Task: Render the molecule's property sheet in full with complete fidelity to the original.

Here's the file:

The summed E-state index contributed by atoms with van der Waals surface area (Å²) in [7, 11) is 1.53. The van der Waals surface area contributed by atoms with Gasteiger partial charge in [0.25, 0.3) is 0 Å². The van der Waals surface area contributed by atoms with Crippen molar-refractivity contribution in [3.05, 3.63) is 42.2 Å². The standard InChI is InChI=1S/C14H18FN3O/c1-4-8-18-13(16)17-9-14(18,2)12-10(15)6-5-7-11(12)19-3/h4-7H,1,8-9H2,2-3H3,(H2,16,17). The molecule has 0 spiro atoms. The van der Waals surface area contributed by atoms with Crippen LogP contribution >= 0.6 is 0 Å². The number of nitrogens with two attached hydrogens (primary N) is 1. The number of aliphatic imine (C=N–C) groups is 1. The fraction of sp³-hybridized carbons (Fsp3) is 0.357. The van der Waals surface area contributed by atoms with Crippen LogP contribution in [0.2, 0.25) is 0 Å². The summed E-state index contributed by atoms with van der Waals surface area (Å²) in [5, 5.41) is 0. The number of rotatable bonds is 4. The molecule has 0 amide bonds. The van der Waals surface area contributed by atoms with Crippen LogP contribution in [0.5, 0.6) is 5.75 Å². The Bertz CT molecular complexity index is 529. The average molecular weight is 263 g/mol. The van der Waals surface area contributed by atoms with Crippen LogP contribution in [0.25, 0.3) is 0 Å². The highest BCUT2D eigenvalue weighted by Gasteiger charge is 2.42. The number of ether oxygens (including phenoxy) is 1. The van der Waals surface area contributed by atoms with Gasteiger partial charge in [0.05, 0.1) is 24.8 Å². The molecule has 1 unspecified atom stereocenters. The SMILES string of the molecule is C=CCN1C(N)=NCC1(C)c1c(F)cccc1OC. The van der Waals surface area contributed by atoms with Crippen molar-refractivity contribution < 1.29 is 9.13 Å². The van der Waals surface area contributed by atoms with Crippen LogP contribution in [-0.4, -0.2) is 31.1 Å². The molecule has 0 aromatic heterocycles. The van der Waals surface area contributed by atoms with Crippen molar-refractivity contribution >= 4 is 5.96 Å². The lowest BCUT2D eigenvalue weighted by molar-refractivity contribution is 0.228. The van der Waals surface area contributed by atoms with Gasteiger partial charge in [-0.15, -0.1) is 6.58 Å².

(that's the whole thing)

The summed E-state index contributed by atoms with van der Waals surface area (Å²) in [7, 11) is 1.53. The van der Waals surface area contributed by atoms with Gasteiger partial charge in [0.25, 0.3) is 0 Å². The van der Waals surface area contributed by atoms with Crippen molar-refractivity contribution in [3.05, 3.63) is 42.2 Å². The standard InChI is InChI=1S/C14H18FN3O/c1-4-8-18-13(16)17-9-14(18,2)12-10(15)6-5-7-11(12)19-3/h4-7H,1,8-9H2,2-3H3,(H2,16,17). The molecule has 0 spiro atoms. The van der Waals surface area contributed by atoms with Crippen LogP contribution >= 0.6 is 0 Å². The number of nitrogens with two attached hydrogens (primary N) is 1. The number of aliphatic imine (C=N–C) groups is 1. The fraction of sp³-hybridized carbons (Fsp3) is 0.357. The van der Waals surface area contributed by atoms with Crippen LogP contribution in [0.2, 0.25) is 0 Å². The summed E-state index contributed by atoms with van der Waals surface area (Å²) in [5, 5.41) is 0. The number of rotatable bonds is 4. The molecule has 0 amide bonds. The van der Waals surface area contributed by atoms with Crippen LogP contribution in [0.5, 0.6) is 5.75 Å². The Bertz CT molecular complexity index is 529. The average molecular weight is 263 g/mol. The van der Waals surface area contributed by atoms with Crippen LogP contribution in [0.25, 0.3) is 0 Å². The highest BCUT2D eigenvalue weighted by Gasteiger charge is 2.42. The number of ether oxygens (including phenoxy) is 1. The van der Waals surface area contributed by atoms with Gasteiger partial charge in [0.05, 0.1) is 24.8 Å². The molecule has 1 unspecified atom stereocenters. The SMILES string of the molecule is C=CCN1C(N)=NCC1(C)c1c(F)cccc1OC. The van der Waals surface area contributed by atoms with Crippen molar-refractivity contribution < 1.29 is 9.13 Å². The van der Waals surface area contributed by atoms with Crippen LogP contribution in [-0.4, -0.2) is 31.1 Å². The molecule has 0 aromatic heterocycles. The van der Waals surface area contributed by atoms with Crippen molar-refractivity contribution >= 4 is 5.96 Å². The lowest BCUT2D eigenvalue weighted by molar-refractivity contribution is 0.228. The van der Waals surface area contributed by atoms with Gasteiger partial charge in [-0.15, -0.1) is 6.58 Å².